Louisiana lawmakers convened the two-month regular session at noon Monday and will consider hundreds of bills, none more pressing than HB1, the state's roughly $25 billion budget.
Louisiana lawmakers convened the two-month regular session at noon Monday and will consider hundreds of bills, none more pressing than HB1, the state's roughly $25 billion budget. With a $1.6 billion budget shortfall for the upcoming fiscal year, legislators will consider a wide variety of budget-plugging measures including a controversial plan by Gov. Bobby Jindal to sell some of the state's prisons to private corporations.
Because we're in an odd-numbered year, this is technically a "fiscal" session in which state finances are at the fore. But each lawmaker is allowed to file a handful of non-fiscal and locally focused bills, and this year's session has its typical share of oddball legislation on tap. Among them, a so-called "birther" bill that would require presidential candidates to present an official birth certificate in order to be on the ballot in Louisiana - part of the feeding frenzy of tacit racism attendant to the opposition to President Barack Obama and a bill which Gov. Bobby Jindal has said he will sign if it clears the Legislature. Lawmakers will also consider a bill co-sponsored by Lafayette Democrat Rickey Hardy that would require recipients of state welfare to submit to random drug tests. Other bills would place greater restrictions on abortions and address illegal immigration - the usual red meat legislation popular in red state capitols.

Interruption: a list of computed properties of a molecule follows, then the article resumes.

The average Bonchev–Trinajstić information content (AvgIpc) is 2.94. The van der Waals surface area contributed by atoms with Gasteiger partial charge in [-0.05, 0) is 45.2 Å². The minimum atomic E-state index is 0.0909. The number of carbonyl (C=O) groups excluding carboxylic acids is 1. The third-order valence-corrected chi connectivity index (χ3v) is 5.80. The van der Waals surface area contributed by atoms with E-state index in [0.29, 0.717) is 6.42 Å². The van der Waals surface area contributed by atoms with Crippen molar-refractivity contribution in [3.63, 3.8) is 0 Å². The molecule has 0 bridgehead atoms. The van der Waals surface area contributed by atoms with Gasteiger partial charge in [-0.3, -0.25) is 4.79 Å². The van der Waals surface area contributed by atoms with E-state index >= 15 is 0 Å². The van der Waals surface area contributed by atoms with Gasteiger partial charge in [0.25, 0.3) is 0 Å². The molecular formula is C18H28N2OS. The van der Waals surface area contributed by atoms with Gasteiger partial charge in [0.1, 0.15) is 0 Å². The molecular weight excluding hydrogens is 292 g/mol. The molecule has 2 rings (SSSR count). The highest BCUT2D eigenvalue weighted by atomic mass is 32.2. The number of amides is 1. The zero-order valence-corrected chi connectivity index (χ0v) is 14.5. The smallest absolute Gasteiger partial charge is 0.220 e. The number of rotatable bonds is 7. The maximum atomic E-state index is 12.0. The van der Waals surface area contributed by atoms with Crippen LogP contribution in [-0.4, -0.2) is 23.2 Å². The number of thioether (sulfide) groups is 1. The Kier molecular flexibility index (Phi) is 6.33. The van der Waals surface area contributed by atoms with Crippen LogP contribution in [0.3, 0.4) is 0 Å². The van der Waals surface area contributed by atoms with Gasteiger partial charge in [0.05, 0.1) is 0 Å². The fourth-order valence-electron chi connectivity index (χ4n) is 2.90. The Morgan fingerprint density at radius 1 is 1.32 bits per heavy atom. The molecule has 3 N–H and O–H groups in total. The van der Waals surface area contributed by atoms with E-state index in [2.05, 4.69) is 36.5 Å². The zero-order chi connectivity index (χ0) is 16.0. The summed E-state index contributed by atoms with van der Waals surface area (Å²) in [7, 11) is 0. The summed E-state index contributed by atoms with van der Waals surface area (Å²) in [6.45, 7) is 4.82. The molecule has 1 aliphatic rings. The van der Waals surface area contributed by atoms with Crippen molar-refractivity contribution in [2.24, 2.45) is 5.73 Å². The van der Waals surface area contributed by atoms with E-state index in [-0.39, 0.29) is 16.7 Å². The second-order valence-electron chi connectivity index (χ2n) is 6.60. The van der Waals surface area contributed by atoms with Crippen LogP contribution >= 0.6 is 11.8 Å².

For more, The Times-Picayune has a clearinghouse of stories and opinion pieces from other media sources related to the session. Read it here.